Ever wonder why we get more scattered in the fall? Think of it as our insides echoing the outside wind and movement in the air. To stay grounded as we transition from summer to winter Ayurveda offers many tools for our health and well-being. Ideally, all these practices can be followed, but if the list seems overwhelming, choose a few practices that resonate with you and commit to them for up to three months.

• Try to stick to a daily routine in the fall, scheduling in more down time than usual to prevent Vata imbalances.
• Wake up at 5:00-6:00 am (do your best!) and greet the day with gratitude for another opportunity to celebrate life.
• Wash your face, brush your teeth, scrape your tongue, do a neti pot, and lubricate your nostrils with oil or ghee.
• Drink hot lemon water with a little salt in the morning to stimulate elimination.
• Meditate (on grounding imagery, like a stone or a mountain).
• Do slow, warming, rhythmic movement or asana practices to set the pace for the day. Moving slowly and consciously in your asana practice will also help stabilize your mind and make it easier to stay focused throughout the day.
• Perform abhyanga with warm sesame oil. Leave the oil on your skin for 10-30 minutes to help nourish and protect your skin from drying out; follow with a warm shower.
• Homemade soups are good dietary mainstays during this season, as they are both hot and liquid, the opposite of Vata, which is cold and dry. In your soups or stews include copious amounts of root vegetables and hearty grains to keep the essence of the earth down in your belly. In general, prepare warm, moist foods for every meal while you are in the fall.
• Sit down to eat at regular times throughout the day; the more routine your meal times are the better. Practicing eating as a meditation, chewing your food until it’s liquid, and putting the utensil down between bites are just a few simple ways to ensure good digestion and strong agni.
• Increase your enjoyment of foods that are sweet (like rice, milk, and dates), sour (like yogurt and fermented foods), and salty (like sea kelp) as they help calm down and nurture Vata.
• Avoid starting too many new projects that pull your energy in multiple directions! Remember fall is a time to wrap up projects and prepare for winter hibernation.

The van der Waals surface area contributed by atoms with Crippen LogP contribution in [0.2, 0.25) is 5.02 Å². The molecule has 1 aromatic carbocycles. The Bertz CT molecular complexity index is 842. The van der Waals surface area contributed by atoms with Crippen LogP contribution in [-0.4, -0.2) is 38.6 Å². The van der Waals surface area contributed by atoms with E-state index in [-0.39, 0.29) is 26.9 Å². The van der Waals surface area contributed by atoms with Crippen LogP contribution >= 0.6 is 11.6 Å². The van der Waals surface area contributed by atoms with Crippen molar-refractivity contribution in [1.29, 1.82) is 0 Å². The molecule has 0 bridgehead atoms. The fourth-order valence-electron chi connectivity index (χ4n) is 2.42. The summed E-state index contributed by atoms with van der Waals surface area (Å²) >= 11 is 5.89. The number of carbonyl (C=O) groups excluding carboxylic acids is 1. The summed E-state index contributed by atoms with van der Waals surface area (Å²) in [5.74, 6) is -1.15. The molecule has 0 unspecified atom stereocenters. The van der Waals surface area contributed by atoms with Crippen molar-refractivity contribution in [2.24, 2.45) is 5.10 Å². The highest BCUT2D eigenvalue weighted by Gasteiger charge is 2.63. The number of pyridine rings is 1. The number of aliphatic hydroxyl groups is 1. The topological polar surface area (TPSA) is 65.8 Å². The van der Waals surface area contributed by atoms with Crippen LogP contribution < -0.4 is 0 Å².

• Aim for bedtime before 10:00 pm and get a full eight hours of sleep each night.

Incorporate more of the following into your practice:
• A routine where the time of day and length of your practice is consistent. It can be helpful to build your routine by writing down your committed yoga and exercise time slots on a weekly calendar.
• Yoga poses that allow you to incorporate the bandhas to guide prana deep into your body, which then prepares you for: pratyahara (the moment your sense organs no longer seek nourishment from the external environment), dharana (concentration), and dhyana (steady concentration or meditation).
• Steady, slow, mindful Sun Salutations to increase circulation of blood through your muscles and organs as well as standing poses, squats, twists, bridge pose, supported back bends, and inversions to clear the lungs and maintain heat in your core.
• Practice seated poses that allow the breath to move freely into the lower abdomen and pelvic floor, the parts of the body ruled by Vata.
• Take long savasanas to stabilize Vata. Cover yourself with a blanket to stay warm, use an eye pillow to soothe the eyes, and drape a sandbag or two over your thighs or ankles to promote the downward movement of prana deep into the bones of your legs. The extra weight of the sandbags reinforces the idea of staying present and can be useful for anyone at anytime who struggles with staying present in savasana.

Posted by: Melina Meza
Melina Meza is a Co-Director of the 8 Limbs 200 and 500-hour Teacher Training Program, author of “The Art of Sequencing,” and leads Seasonal Vinyasa Retreats throughout the year. Join her to learn about practices that support us in the winter at the 8 Limbs Mexico Retreat January 22 – 29, 2011. www.melinameza.com

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